Our First Visitor Since March

16 August 2012 in Memories, Trails/Hiking, Traveling

 

While Lindsay and I have an overwhelming abundance of places to go and things to do we find ourselves lacking a little in the social interaction department. The cats provide little of conversational value with their main points being “Rrrreow” (translation – “I’m hungry”) and “Mmmmeow” (translation – “Pet me”). They’re so demanding.

A View from Navajo BridgeSo having my Mom down for a visit was a nice change of pace—although it would prove to be the start of a lengthy and challenging pace for me. When she landed in Flagstaff I was there to pick her up and we had a pleasant drive back to catch up. It felt great serving as a tour guide, pointing out rock formations, mountains, and points of interest. We stopped at the Moki Houses on highway 89, Navajo Bridge, and Lees Ferry. As well as made our first stop—in what would seem an endless string of stops—at Safeway. With a few snacks as well as gin and tonic in hand we proceeded through the Wahweap Marina and back to the apartment. Then we stopped down to see Ranger Lindsay. My Mom was overjoyed to see her in her uniform so multiple pictures were in order. Then with the sun high in the sky we proceeded down to the beach.

The next day neither of us was overly enthused about getting in a car so I showed her Horseshoe Bend and we spent the rest of the day down at Lone Rock, picking up Lindsay on our way out. The following day was the beginning of Lindsay’s weekend so several celebratory drinks were in order and a fun night was had.

Monument ValleyThe next morning we awoke early, packed a lunch and snacks and headed east to Monument Valley. Lindsay and I had yet to visit and so it was a new experience for us all. The drive out was pretty long and uneventful. After two hours you begin to question your sense of direction and the map that made this adventure seem so simple. Where are the giant, monolithic stones of the old westerns? Where is this iconic landscape of legendary grandeur? Then you see a few, massive pillars of rock begin to pop through the otherwise flat horizon.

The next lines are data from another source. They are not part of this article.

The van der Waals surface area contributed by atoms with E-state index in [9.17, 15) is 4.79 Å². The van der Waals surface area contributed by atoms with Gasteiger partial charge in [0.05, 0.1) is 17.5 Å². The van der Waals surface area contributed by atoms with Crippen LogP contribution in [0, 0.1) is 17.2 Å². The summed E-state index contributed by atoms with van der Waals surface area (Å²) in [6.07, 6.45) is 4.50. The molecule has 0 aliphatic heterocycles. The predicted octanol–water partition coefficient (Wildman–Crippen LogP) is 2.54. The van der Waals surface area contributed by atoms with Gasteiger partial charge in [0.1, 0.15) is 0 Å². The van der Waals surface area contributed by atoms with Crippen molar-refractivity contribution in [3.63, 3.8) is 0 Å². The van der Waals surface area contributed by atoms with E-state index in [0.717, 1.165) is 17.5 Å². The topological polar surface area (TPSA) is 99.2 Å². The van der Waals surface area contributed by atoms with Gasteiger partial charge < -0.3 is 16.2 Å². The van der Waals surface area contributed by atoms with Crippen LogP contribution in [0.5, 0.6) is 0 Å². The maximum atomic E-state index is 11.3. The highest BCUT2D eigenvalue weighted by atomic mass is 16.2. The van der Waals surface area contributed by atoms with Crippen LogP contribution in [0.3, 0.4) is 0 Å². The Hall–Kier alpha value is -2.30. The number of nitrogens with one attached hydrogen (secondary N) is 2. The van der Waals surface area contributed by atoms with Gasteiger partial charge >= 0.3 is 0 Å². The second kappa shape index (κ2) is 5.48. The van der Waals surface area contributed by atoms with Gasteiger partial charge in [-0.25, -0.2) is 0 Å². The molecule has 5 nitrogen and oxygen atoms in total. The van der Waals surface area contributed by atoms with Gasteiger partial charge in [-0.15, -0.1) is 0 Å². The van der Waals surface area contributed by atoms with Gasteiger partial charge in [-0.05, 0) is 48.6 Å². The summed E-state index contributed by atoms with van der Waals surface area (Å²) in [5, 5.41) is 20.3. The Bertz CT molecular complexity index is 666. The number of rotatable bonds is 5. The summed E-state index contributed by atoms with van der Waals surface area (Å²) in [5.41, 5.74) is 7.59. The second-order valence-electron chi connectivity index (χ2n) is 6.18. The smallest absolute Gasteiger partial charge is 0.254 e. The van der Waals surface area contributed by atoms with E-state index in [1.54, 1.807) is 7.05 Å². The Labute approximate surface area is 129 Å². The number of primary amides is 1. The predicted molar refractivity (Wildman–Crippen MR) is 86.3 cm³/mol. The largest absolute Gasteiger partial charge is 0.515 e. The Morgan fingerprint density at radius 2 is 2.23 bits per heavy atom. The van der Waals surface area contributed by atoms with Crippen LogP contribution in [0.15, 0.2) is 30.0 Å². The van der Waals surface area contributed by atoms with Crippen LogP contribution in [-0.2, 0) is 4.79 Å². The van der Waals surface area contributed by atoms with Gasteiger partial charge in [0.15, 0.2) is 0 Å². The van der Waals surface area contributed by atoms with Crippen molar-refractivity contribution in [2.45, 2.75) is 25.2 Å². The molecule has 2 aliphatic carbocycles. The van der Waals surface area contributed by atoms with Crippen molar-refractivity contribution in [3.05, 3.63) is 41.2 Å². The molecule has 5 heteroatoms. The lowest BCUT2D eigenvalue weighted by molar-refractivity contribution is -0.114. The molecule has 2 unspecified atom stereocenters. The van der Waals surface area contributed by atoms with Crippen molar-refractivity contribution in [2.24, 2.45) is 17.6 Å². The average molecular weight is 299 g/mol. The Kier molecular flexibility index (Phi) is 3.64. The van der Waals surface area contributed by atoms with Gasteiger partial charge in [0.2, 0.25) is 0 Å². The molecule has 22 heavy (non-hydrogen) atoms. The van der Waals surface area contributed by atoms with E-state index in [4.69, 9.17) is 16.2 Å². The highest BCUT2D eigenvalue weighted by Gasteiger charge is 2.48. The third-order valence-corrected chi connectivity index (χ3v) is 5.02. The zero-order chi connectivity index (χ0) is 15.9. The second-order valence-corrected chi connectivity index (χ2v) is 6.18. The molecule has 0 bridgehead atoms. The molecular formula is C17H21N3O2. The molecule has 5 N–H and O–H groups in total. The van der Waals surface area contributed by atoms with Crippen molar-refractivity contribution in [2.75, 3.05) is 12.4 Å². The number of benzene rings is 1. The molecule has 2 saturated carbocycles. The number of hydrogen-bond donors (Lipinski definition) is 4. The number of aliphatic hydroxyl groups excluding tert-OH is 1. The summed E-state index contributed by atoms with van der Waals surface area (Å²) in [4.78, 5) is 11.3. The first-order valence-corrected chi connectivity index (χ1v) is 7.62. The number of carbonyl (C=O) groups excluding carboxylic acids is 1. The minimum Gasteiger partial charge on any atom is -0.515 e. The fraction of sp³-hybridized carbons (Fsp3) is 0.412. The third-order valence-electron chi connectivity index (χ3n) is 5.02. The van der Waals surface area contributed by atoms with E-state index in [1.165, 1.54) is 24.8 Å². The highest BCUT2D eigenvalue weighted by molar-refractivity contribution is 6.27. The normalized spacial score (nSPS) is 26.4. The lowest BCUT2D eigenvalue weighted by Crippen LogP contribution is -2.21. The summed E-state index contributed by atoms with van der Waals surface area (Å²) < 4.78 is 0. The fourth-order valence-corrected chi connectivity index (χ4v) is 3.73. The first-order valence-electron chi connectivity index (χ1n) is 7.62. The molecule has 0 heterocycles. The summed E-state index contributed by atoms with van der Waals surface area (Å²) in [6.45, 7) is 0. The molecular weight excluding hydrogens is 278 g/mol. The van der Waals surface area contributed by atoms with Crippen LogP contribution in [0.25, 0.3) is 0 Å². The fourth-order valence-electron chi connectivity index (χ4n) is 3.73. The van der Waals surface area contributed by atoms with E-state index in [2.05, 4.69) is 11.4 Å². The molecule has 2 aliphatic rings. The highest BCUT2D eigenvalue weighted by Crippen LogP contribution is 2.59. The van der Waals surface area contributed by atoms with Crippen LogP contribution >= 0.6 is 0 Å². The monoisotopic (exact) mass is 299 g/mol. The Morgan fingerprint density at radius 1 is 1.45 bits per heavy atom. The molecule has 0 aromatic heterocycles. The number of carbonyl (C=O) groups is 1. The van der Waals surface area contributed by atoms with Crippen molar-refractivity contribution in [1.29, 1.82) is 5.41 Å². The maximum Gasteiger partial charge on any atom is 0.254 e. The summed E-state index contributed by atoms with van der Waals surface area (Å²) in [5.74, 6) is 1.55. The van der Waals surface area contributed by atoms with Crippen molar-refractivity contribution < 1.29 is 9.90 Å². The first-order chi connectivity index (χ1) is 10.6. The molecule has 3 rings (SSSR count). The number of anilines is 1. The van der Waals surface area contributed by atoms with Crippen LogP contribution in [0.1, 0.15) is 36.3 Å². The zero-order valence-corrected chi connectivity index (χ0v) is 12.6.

Pulling into the visitor center you are given a grand view of the surreal landscape of Monument Valley. The lonely, yet imposing red rock formations sprinkled across an otherwise empty desert floor. This place—along with several others in this wondrous area—must have been a questioning experience for european explorers. “Have we become dehydrated?” “Should we have eaten that cactus?” These places are incomprehensible without witness. Pictures can do little justice and descriptions even less. They are an experience which requires visual input as well as the physical point of view for scale. Not to mention the sounds of an unobscured desert wind, the heat of the sun and the smell of nothing.

Monument ValleyAfter lunch we decided to forgo the additional expense of a guided tour and drive into the valley ourselves. We had heard the road was rough, but as we ate lunch we saw cars coming in and out so how bad could it be? Answer: pretty damn bad. The road, particularly in the beginning—probably to encourage the guided tours—was horrendous. It threw our truck around—as well as all that was in it—like a toy boat on a rough sea. It was by far, hands down the worst road I’ve ever driven on. But at the same time it was entertaining and an experience to be remembered.

This park was on tribal lands so of course there was plenty for sale at each stop and whenever there are goods to be sold my mom is there to buy them. Almost every stop entailed a purchase of some sort of jewelry. While my mom shopped I took in the surroundings. I am constantly astounded by the changes in landscape in the seemingly small area of southern Utah and northern Arizona. It’s hard to wrap your head around the fact that an hour or two in any direction will provide a completely unique landscape and in some cases climate. I firmly believe that a lifetime spent here would hardly be enough time to see even a fraction of what this area has to offer.

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16 August 2012 Memories, Trails/Hiking, Traveling

1 Comment to Our First Visitor Since March

  1. I agree with that last statement. JIm and I have been coming out here for 5 years now, and I see something different on every drive down 89A. The landscape not only looks different every 40 or so miles down the road, it looks different in different light. I am still in awe of it after all this time.

  2. Karen on 16 August 2012

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